1) On the surface … I hope it is clear that we are not trained to deliver and monitor an effective weight loss program. If we were, we would be doing it in every office across the country.

2) At a deeper level, our patient’s weight is NOT OUR RESPONSIBILITY. It is a decision made by the patient every time they lift a fork to their mouth and every time they take a step (or don’t).

We are advisors to our patients. We have an ethical responsibility to advise them of the consequences of being overweight and the truth about weight loss.

There is no magic pill. No magic surgery or superfood.

It is one less bite and 1000 more steps — done over and over and over again. It is a day to day decision to choose a lower weight and take effective action. It is not a pharmaceutical, or a LAP Band or hypnosis. It is us, supporting our patients making good choices and realizing — in our modern civilization of too many calories and too many opportunities to be entertained by doing things that do not burn calories — 90% and more will not be able to maintain an ideal weight.

Does this mean we give up on the few who succeed? Does this mean we stop talking about it? That we stop telling the truth? THAT would be unethical.

My two cents,

Dike Drummond MD

How about you? Do you believe a doctor is ethically bound to advise an overweight/obese patient on weight loss and nutrition? In my opinion, I do. But one important change that must happen is that they must be taught more about nutrition and fitness and how it impacts overall health in medical school. Also, if it’s not their specialty they should refer the patient to someone else who can counsel them professionally and correctly, just like they would refer the patient to a specialist for any other symptom which does not fall under their specialty. But I agree with Dr. Drummond, it is unethical to ignore the symptom, which could be the contributing factor to a whole host of dangerous medical conditions, a poor quality of life, and even death.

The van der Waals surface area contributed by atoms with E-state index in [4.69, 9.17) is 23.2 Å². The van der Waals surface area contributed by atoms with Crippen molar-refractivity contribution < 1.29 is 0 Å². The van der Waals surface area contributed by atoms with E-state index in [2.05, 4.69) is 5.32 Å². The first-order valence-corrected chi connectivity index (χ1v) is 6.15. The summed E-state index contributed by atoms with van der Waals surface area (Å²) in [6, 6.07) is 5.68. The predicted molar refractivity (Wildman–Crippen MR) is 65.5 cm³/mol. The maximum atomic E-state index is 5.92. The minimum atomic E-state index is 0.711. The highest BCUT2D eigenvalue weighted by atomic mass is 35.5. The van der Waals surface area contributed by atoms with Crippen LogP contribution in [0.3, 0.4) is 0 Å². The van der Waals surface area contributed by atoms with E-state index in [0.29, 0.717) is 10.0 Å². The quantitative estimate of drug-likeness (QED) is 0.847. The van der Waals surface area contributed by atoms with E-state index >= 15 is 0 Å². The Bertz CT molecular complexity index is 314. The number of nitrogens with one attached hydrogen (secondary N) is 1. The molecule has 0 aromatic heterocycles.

2 Comments Add yours

  1. Bill Jenks
    February 5, 2013
    3:59 pm #comment-1

    An article from the Los Angles Times. A real prescription from your Doctor to drop a few pounds and a weight loss program to back it up. More doctors are prescribing the Diabetes Prevention Program, a 12-week regimen, to ward off Type 2 diabetes.


  2. pascal
    February 5, 2013
    4:49 pm #comment-2

    Medecine have change a lotsince a few decade, it is now more and more specialized and you can barelly find a physician with REAL multidisciplinary knowledge.
    Having work more than 10years in the field in Belgium and now living in US sonce more than 5, I see a HUGE difference of medecine, more speciaization in US with no real multidisciplinary knowledge AND really soft way to practice ( so many ridiculous laws suit in US !!! make physician really scare or not taking real responsability).
    When I left the medical field, I was part of a weight management program in the Hopital I was working.
    This program had multiple orientation, and there was different specialities, familly physician, endocrinologue, dieteticien, physical therapist, cardiologist and a psychologist; we had differents objectives:
    -educating patients,
    -proposing meeting where we would intruduce our program to the public and the medical field,
    -and treatement and follow up.
    We start with diabetic than different categories up to pediatry (school).
    This is the best way to do it … now why it is hard … medecine is now a business ! Is a projetc like that make money ? NO. It save money to the social service and the society but are the big compagnies making money with it ? NO
    To go back to your question, I will just repeat what I said earlier, physician in US walk on theyr toes … the day there would not be any more crazy law suit it would may be change … but than what would the physician do when they would have to respond to pharmaceutical and food industry … there are too much money involve unfortunatly to see major change.